Denver Public Schools is one of the lowest funded school Districts in the country. DPS is having to renegotiate contracts with our teachers and our essential workers and is still on a path to run out of cash in 2022!!
We are facing an educational crisis at DPS, and one that impacts 93,000 kids...65 percent of our kids are free and reduced lunch eligible, 67 percent of our kids are Black and LatinX. Our kids are the infrastructure that needs to be invested in, not the 16th Street Mall.
Now is NOT the time to take money from our kids education for a tourist beautification project.
The petition argued for a "no" vote and "an amendment to the existing DURA agreement to return $33m to Denver Public Schools and $25m to the City of Denver this year."
Pushing back against these arguments is Nancy Kuhn, communication manager for the Denver Office of Transportation & Infrastructure. "A primary reason that this project should move forward is to provide continued support for Denver Public Schools," she writes via email. "Currently the mall generates $46M per year in property tax; 65 percent of that, or $29.9M, goes to DPS annually. Investing in the City’s central business district’s main street for the first time in nearly forty years creates opportunity for increased property-tax revenues that directly benefit DPS and its students each year in perpetuity, that far exceed any short-term gain."
She adds: "The renovation of the mall is projected to create nearly 1,500 jobs in a time of high unemployment, bringing money home to families and helping restore tax revenues to pre-COVID levels. The project is anticipated to translate into $3.7B in regional economic impact which will help our city recover, economically, from the pandemic. The improvements address pressing safety and deteriorating infrastructure needs. The paver system alone is costing more than $1.5M a year to maintain. Many utilities underneath the mall need to be replaced and upgraded, including a water line from the 1800s."
Councilwoman Black shared the correspondence she'd been sending to constituents regarding the mall vote, which reads: "As policy-makers, council must look toward long term solutions not one-offs. Voting against the 16th Street Mall agreements would be short-sighted and potentially devastating to our downtown tax base. Not only would the city lose federal, state and Denver Water investments, the $56 million already collected (held by DURA) would not be returned to Denver and DPS until 12/31/22. The funds would not go back to DPS this year to help with DPS’s current financial crisis."
The same points are made by Councilman Flynn. "The petition is based on the false premise that by turning down the entire mall reconstruction project, the TIF money would then be available to DPS, the city and Urban Drainage," he says. "That is not true. The fund does not expire until Jan 1, 2023 — another two and a half years. No money would go to DPS or the others until then. In the meantime, this needed mall project, planned for ten years and finally with all the funding in place, will provide good-paying, skilled-trades jobs, apprenticeships and training opportunities at a time we're in recession and will need to have jobs available to working families."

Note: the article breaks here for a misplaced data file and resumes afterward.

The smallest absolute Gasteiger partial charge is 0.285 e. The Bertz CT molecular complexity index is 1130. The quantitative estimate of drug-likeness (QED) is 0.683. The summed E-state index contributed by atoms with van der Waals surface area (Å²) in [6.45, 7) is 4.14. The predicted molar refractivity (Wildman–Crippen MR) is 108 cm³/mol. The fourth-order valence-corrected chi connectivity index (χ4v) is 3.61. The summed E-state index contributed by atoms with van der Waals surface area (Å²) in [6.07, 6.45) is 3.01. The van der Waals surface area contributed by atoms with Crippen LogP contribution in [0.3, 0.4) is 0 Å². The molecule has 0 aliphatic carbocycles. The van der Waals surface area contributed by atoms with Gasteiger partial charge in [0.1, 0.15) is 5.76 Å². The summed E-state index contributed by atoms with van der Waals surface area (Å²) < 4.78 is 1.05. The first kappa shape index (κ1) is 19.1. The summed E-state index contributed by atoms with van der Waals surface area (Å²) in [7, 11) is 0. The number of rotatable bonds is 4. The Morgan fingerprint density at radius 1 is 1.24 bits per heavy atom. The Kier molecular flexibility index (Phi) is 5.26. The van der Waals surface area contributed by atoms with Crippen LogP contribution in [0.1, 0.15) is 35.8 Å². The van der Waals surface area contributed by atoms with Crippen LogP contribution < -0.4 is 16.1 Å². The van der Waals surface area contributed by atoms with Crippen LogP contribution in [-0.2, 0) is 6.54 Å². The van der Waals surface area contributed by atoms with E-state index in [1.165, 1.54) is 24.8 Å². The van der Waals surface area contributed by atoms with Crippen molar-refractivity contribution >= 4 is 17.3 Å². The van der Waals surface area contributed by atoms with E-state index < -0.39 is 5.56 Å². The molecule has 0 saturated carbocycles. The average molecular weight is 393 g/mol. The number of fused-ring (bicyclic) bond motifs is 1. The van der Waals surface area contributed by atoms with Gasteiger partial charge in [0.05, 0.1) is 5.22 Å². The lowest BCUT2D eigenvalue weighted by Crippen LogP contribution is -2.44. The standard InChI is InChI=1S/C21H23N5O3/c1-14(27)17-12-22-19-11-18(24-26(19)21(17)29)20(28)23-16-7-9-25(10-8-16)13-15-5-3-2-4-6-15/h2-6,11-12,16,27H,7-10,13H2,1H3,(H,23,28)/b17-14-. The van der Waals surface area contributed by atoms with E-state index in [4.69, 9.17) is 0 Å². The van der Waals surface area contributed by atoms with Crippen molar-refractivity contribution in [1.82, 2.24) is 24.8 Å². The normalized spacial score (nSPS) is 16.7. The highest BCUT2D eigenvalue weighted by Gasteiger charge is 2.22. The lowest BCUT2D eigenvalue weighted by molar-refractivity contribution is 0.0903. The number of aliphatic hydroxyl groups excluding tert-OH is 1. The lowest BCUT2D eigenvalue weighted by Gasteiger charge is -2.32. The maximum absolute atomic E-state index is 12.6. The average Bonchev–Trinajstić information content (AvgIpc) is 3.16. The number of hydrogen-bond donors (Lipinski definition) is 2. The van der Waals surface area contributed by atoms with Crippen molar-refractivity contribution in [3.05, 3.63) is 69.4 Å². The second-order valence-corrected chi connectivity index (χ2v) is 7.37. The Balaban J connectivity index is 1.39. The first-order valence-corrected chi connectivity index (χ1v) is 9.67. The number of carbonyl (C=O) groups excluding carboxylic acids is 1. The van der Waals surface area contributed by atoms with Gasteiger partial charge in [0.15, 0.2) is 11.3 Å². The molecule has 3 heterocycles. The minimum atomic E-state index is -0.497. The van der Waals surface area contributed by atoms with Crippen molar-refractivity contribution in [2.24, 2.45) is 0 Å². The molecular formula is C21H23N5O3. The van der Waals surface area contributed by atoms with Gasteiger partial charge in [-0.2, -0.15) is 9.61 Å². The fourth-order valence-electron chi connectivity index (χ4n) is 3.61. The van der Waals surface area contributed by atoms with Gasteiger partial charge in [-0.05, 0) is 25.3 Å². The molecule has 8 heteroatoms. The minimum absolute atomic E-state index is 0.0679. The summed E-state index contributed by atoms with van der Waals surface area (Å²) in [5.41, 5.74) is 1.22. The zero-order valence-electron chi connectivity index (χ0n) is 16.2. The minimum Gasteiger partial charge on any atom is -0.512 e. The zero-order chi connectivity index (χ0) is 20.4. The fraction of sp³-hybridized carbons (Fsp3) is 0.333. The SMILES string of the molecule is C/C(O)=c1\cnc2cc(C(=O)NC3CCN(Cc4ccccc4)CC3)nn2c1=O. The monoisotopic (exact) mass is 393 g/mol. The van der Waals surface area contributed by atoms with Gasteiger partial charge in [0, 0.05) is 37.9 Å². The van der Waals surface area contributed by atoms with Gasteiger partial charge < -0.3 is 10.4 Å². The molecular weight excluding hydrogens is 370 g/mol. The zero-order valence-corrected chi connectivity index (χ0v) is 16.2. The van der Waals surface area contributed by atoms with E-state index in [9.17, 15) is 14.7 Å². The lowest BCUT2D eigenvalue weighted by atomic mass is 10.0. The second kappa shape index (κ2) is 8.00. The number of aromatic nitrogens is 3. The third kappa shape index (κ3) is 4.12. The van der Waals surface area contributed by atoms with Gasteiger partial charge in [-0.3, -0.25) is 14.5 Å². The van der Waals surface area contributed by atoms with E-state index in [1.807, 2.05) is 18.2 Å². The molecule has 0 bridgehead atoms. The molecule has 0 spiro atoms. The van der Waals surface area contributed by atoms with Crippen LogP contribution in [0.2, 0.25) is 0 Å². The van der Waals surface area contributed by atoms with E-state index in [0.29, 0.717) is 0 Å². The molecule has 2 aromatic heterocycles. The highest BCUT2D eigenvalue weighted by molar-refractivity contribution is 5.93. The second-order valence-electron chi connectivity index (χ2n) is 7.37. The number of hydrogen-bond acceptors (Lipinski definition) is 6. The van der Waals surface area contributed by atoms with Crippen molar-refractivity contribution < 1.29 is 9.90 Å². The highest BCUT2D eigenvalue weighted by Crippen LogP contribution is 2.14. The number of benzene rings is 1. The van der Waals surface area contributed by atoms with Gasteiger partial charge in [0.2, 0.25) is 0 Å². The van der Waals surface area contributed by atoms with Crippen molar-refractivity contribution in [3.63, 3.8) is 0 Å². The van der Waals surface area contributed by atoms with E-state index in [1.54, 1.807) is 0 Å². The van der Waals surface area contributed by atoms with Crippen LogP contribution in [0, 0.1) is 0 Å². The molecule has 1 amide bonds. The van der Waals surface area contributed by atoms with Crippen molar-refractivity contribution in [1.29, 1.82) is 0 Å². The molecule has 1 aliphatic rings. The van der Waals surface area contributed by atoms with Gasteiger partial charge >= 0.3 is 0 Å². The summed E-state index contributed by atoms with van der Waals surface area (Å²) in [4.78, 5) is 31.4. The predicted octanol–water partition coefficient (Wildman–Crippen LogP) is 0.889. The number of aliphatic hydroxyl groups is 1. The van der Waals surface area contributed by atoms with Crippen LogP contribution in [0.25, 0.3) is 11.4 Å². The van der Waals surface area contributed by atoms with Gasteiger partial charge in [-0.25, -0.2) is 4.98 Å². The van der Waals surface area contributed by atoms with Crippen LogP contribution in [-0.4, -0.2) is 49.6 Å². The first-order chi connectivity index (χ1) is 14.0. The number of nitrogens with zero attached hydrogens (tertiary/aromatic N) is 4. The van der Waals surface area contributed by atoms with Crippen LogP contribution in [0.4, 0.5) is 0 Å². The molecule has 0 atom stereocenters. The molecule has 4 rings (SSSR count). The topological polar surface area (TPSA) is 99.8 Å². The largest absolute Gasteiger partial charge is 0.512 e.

Flynn also makes it clear that "the city council isn't voting on whether to give the money to the mall project or to DPS. We do not have authority to give the money to DPS now, and that's not the vote on Monday. The fund expires Dec, 31, 2022, and that's when anything that's left in it goes back to the city, Urban Drainage and DPS, not sooner."
As for Councilman Hinds, he says he has "asked to hear directly from the DPS administration/board at our next council meeting. ... We have received no request directly from DPS asking us to take any position on this contract amendment. Should DPS feel strongly about this contract, I welcome a conversation to learn that position and understand how it might affect my vote. I would also welcome comment from the DPS administration/board about this petition and how it impacts their position on the 16th Street Mall renovation."
In the absence of contradictory information, Hinds says he believes that "Denver has an obligation to ensure access to safe transportation for all. We're interested in a positive experience for everyone throughout Denver, but even if we weren't, we should maintain the Mall because any potential lawsuit against the city arising from the Mall's maintenance would also be paid for by taxpayers. It's a double win: We'd be doing the right thing (providing a positive experience), and we'd be avoiding doing the wrong thing (costly lawsuits and payouts)."
The majority of the council sided with Hinds, Flynn and Black, much to Vranas's chagrin.
This post has been updated to reflect the Denver City Council's July 20 vote.